This concept of normalcy; I've often wondered if it exists. At university everybody seems to eschew it in favour of finding his or her own path, but I think overall everybody is just a little off. I'm not here to get into a philosophical debate (trust me, I'd lose). Sometimes I just think that even in this little micro-universe I'm not exactly "normal," whatever that means. Who's ever heard of environmentalist theatre major whose obsession with Springsteen led to a love of 1970s muscle cars? What kind of theatre student loves the stereotypical guy thing.
This whole post is a little more personal than I like to get on this blog. It's also incredibly off topic, so forgive me.
I think one of the great things about university is you can explore different interests and find a niche. You're exposed to ideas that weren't necessarily part of your experience growing up. The pool of people is just that much larger. However, I've found a certain type of person which is great, but there's still that hometown girl in me. The girl who remembers struggling to scrape by in an old used car. There's a part of me that will never quite fit in in a world that's dominated by the upper middle class (which is a shame). Most people from my hometown are married with children now. They've got solid jobs and work hard. I think all day.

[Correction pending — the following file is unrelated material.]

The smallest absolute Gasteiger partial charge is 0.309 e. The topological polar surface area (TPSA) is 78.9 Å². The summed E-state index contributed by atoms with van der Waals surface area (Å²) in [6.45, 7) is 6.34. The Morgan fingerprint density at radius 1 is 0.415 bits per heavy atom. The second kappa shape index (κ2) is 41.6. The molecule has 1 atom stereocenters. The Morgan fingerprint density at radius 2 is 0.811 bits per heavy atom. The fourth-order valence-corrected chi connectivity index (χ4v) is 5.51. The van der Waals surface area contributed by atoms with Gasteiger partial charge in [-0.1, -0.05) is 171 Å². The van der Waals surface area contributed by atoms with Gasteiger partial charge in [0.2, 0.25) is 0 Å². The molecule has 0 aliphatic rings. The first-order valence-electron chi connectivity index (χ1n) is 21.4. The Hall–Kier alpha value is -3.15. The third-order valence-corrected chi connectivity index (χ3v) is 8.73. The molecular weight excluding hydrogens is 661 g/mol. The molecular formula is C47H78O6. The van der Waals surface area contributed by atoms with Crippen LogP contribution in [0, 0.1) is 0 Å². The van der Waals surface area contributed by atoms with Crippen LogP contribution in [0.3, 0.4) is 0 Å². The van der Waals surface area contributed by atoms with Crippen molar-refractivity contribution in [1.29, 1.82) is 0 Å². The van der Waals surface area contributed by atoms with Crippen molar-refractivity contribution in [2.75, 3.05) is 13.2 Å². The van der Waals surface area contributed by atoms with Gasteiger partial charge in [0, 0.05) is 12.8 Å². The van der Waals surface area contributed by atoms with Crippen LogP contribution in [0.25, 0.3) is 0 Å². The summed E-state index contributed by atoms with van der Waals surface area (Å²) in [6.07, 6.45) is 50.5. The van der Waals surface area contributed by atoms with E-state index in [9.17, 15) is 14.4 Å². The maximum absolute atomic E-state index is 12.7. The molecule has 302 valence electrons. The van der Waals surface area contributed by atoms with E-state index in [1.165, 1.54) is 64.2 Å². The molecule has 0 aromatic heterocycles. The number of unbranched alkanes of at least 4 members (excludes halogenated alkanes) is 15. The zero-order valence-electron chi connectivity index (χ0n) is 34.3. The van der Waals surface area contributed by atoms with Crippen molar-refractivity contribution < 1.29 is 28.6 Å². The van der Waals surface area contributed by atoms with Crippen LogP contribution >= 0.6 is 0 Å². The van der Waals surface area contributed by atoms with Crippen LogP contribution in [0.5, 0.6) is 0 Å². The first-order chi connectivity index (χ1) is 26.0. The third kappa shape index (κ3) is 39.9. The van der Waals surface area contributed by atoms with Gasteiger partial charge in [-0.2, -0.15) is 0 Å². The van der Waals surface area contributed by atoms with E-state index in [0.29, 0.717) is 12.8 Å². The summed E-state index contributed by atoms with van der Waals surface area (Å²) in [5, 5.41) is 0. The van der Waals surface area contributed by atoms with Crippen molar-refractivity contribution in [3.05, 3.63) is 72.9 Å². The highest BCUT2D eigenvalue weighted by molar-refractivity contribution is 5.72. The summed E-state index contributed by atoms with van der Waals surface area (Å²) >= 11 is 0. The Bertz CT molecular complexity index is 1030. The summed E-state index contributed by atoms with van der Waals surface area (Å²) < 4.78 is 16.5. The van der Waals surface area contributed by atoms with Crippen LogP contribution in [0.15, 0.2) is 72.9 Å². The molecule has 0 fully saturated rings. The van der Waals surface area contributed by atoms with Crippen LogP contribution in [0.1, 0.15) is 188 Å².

I'm glad I chose the path I did, but I think I'll always identify a little with the people left in my hometown. They're the people who shaped me. They're my family and my neighbours. I never really fit in there either and I wouldn't go back, but their influence is profound. Sometimes I miss that life. Running downstairs and hopping into my friend's beat up 80s camaro and driving, walking for an hour in the August heat just to get to the coffee shop with board games,dancing down at the local hall, trekking into the city for an outdoor concert that we saved for months to buy tickets too, those are the memories I'll cherish. Those high school summers defined me. I grew apart from those friends and I miss them. We're different people now, but a part of me will stay lost in those summers, the same part of me that doesn't quite fit into the university mold.